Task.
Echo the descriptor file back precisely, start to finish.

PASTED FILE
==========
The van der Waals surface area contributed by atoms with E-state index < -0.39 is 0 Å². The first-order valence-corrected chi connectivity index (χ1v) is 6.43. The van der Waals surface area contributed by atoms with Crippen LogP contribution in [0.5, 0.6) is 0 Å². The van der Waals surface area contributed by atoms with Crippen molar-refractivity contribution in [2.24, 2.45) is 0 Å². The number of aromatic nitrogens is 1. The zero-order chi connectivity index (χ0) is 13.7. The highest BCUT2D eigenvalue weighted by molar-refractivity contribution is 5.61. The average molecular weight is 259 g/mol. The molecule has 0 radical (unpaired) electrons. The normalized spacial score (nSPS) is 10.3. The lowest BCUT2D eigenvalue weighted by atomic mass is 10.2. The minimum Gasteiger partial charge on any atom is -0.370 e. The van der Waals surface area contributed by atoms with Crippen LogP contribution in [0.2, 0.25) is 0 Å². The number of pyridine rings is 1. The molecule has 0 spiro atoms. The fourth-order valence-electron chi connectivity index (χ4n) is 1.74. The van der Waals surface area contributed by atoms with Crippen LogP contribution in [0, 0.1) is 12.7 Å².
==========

The van der Waals surface area contributed by atoms with E-state index < -0.39 is 0 Å². The first-order valence-corrected chi connectivity index (χ1v) is 6.43. The van der Waals surface area contributed by atoms with Crippen LogP contribution in [0.5, 0.6) is 0 Å². The van der Waals surface area contributed by atoms with Crippen molar-refractivity contribution in [2.24, 2.45) is 0 Å². The number of aromatic nitrogens is 1. The zero-order chi connectivity index (χ0) is 13.7. The highest BCUT2D eigenvalue weighted by molar-refractivity contribution is 5.61. The average molecular weight is 259 g/mol. The molecule has 0 radical (unpaired) electrons. The normalized spacial score (nSPS) is 10.3. The lowest BCUT2D eigenvalue weighted by atomic mass is 10.2. The minimum Gasteiger partial charge on any atom is -0.370 e. The van der Waals surface area contributed by atoms with Crippen LogP contribution in [0.2, 0.25) is 0 Å². The number of pyridine rings is 1. The molecule has 0 spiro atoms. The fourth-order valence-electron chi connectivity index (χ4n) is 1.74. The van der Waals surface area contributed by atoms with Crippen LogP contribution in [0, 0.1) is 12.7 Å².